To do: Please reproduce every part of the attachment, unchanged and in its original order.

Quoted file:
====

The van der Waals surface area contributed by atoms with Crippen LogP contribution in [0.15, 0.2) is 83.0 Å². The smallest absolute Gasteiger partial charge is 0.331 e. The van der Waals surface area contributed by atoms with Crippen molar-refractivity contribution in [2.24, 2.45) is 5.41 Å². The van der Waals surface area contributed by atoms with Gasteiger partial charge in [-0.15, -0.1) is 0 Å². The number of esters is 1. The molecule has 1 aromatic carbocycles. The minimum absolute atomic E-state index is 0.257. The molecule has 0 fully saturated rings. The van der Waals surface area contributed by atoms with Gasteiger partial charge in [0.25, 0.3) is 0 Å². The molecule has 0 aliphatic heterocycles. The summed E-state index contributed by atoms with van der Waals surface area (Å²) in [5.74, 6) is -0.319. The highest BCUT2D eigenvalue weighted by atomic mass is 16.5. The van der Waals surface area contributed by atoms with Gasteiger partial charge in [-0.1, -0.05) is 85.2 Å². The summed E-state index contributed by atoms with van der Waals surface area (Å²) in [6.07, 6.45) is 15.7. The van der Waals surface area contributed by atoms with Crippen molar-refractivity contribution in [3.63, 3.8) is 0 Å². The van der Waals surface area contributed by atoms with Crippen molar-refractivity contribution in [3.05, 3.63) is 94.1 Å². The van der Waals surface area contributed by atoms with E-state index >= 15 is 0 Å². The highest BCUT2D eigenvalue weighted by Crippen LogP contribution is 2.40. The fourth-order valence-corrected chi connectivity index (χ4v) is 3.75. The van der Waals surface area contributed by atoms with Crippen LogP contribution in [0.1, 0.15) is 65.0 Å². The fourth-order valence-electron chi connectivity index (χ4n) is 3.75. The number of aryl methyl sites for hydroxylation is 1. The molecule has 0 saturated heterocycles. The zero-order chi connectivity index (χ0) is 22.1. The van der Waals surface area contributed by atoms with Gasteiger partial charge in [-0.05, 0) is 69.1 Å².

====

The van der Waals surface area contributed by atoms with Crippen LogP contribution in [0.15, 0.2) is 83.0 Å². The smallest absolute Gasteiger partial charge is 0.331 e. The van der Waals surface area contributed by atoms with Crippen molar-refractivity contribution in [2.24, 2.45) is 5.41 Å². The van der Waals surface area contributed by atoms with Gasteiger partial charge in [-0.15, -0.1) is 0 Å². The number of esters is 1. The molecule has 1 aromatic carbocycles. The minimum absolute atomic E-state index is 0.257. The molecule has 0 fully saturated rings. The van der Waals surface area contributed by atoms with Gasteiger partial charge in [0.25, 0.3) is 0 Å². The molecule has 0 aliphatic heterocycles. The summed E-state index contributed by atoms with van der Waals surface area (Å²) in [5.74, 6) is -0.319. The highest BCUT2D eigenvalue weighted by atomic mass is 16.5. The van der Waals surface area contributed by atoms with Gasteiger partial charge in [-0.1, -0.05) is 85.2 Å². The summed E-state index contributed by atoms with van der Waals surface area (Å²) in [6.07, 6.45) is 15.7. The van der Waals surface area contributed by atoms with Crippen molar-refractivity contribution in [3.63, 3.8) is 0 Å². The van der Waals surface area contributed by atoms with Crippen molar-refractivity contribution in [3.05, 3.63) is 94.1 Å². The van der Waals surface area contributed by atoms with E-state index >= 15 is 0 Å². The highest BCUT2D eigenvalue weighted by Crippen LogP contribution is 2.40. The fourth-order valence-corrected chi connectivity index (χ4v) is 3.75. The van der Waals surface area contributed by atoms with Crippen LogP contribution in [0.1, 0.15) is 65.0 Å². The fourth-order valence-electron chi connectivity index (χ4n) is 3.75. The number of aryl methyl sites for hydroxylation is 1. The molecule has 0 saturated heterocycles. The zero-order chi connectivity index (χ0) is 22.1. The van der Waals surface area contributed by atoms with Gasteiger partial charge in [-0.05, 0) is 69.1 Å².